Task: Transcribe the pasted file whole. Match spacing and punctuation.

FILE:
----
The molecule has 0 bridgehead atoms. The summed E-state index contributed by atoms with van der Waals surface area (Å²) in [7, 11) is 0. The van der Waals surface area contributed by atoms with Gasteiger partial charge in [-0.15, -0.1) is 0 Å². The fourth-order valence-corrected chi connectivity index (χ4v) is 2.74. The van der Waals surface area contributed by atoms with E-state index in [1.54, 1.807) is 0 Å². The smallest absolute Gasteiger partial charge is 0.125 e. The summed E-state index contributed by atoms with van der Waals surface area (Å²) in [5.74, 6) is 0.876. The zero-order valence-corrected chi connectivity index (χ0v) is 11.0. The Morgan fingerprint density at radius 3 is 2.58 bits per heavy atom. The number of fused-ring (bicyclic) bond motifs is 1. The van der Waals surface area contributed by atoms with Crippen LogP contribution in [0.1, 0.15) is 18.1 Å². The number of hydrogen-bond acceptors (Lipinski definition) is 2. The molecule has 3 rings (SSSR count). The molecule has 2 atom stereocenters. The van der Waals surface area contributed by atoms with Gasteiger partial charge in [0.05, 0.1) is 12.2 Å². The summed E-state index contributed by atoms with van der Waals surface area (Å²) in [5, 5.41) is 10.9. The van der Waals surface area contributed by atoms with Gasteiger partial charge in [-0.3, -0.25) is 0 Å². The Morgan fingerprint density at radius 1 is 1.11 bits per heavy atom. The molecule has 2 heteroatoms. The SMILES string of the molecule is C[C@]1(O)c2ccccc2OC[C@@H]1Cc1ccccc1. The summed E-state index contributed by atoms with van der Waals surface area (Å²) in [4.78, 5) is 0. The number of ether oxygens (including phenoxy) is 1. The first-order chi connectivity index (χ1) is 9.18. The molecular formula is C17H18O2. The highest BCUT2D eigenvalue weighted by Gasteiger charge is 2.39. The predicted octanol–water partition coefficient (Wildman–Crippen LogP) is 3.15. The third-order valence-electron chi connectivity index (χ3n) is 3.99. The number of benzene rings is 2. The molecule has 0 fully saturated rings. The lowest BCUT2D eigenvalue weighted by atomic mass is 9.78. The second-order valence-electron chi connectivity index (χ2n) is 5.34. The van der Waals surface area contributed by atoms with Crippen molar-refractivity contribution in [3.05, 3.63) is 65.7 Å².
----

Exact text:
The molecule has 0 bridgehead atoms. The summed E-state index contributed by atoms with van der Waals surface area (Å²) in [7, 11) is 0. The van der Waals surface area contributed by atoms with Gasteiger partial charge in [-0.15, -0.1) is 0 Å². The fourth-order valence-corrected chi connectivity index (χ4v) is 2.74. The van der Waals surface area contributed by atoms with E-state index in [1.54, 1.807) is 0 Å². The smallest absolute Gasteiger partial charge is 0.125 e. The summed E-state index contributed by atoms with van der Waals surface area (Å²) in [5.74, 6) is 0.876. The zero-order valence-corrected chi connectivity index (χ0v) is 11.0. The Morgan fingerprint density at radius 3 is 2.58 bits per heavy atom. The number of fused-ring (bicyclic) bond motifs is 1. The van der Waals surface area contributed by atoms with Crippen LogP contribution in [0.1, 0.15) is 18.1 Å². The number of hydrogen-bond acceptors (Lipinski definition) is 2. The molecule has 3 rings (SSSR count). The molecule has 2 atom stereocenters. The van der Waals surface area contributed by atoms with Gasteiger partial charge in [0.05, 0.1) is 12.2 Å². The summed E-state index contributed by atoms with van der Waals surface area (Å²) in [5, 5.41) is 10.9. The van der Waals surface area contributed by atoms with Gasteiger partial charge in [-0.3, -0.25) is 0 Å². The Morgan fingerprint density at radius 1 is 1.11 bits per heavy atom. The molecule has 2 heteroatoms. The SMILES string of the molecule is C[C@]1(O)c2ccccc2OC[C@@H]1Cc1ccccc1. The summed E-state index contributed by atoms with van der Waals surface area (Å²) in [4.78, 5) is 0. The number of ether oxygens (including phenoxy) is 1. The first-order chi connectivity index (χ1) is 9.18. The molecular formula is C17H18O2. The highest BCUT2D eigenvalue weighted by Gasteiger charge is 2.39. The predicted octanol–water partition coefficient (Wildman–Crippen LogP) is 3.15. The third-order valence-electron chi connectivity index (χ3n) is 3.99. The number of benzene rings is 2. The molecule has 0 fully saturated rings. The lowest BCUT2D eigenvalue weighted by atomic mass is 9.78. The second-order valence-electron chi connectivity index (χ2n) is 5.34. The van der Waals surface area contributed by atoms with Crippen molar-refractivity contribution in [3.05, 3.63) is 65.7 Å².